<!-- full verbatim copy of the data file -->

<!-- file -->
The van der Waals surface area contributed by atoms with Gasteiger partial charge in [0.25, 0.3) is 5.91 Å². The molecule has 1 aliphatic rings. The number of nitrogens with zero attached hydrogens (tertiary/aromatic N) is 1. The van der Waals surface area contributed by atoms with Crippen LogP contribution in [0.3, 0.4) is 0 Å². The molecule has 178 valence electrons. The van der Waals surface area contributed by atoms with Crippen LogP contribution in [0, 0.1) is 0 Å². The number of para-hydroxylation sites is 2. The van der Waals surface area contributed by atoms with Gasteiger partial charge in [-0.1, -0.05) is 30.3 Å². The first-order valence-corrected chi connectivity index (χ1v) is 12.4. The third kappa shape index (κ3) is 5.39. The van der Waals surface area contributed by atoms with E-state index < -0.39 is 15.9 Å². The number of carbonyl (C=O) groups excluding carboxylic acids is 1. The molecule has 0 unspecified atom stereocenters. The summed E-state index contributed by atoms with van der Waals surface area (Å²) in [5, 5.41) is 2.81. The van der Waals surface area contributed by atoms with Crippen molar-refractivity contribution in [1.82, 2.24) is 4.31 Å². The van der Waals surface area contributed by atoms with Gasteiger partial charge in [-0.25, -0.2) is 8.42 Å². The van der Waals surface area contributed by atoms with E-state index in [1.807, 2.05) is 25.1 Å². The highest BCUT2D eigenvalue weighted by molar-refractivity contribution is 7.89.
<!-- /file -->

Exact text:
The van der Waals surface area contributed by atoms with Gasteiger partial charge in [0.25, 0.3) is 5.91 Å². The molecule has 1 aliphatic rings. The number of nitrogens with zero attached hydrogens (tertiary/aromatic N) is 1. The van der Waals surface area contributed by atoms with Crippen LogP contribution in [0.3, 0.4) is 0 Å². The molecule has 178 valence electrons. The van der Waals surface area contributed by atoms with Crippen LogP contribution in [0, 0.1) is 0 Å². The number of para-hydroxylation sites is 2. The van der Waals surface area contributed by atoms with Gasteiger partial charge in [-0.1, -0.05) is 30.3 Å². The first-order valence-corrected chi connectivity index (χ1v) is 12.4. The third kappa shape index (κ3) is 5.39. The van der Waals surface area contributed by atoms with E-state index < -0.39 is 15.9 Å². The number of carbonyl (C=O) groups excluding carboxylic acids is 1. The molecule has 0 unspecified atom stereocenters. The summed E-state index contributed by atoms with van der Waals surface area (Å²) in [5, 5.41) is 2.81. The van der Waals surface area contributed by atoms with Crippen molar-refractivity contribution in [1.82, 2.24) is 4.31 Å². The van der Waals surface area contributed by atoms with Gasteiger partial charge in [-0.25, -0.2) is 8.42 Å². The van der Waals surface area contributed by atoms with E-state index in [1.807, 2.05) is 25.1 Å². The highest BCUT2D eigenvalue weighted by molar-refractivity contribution is 7.89.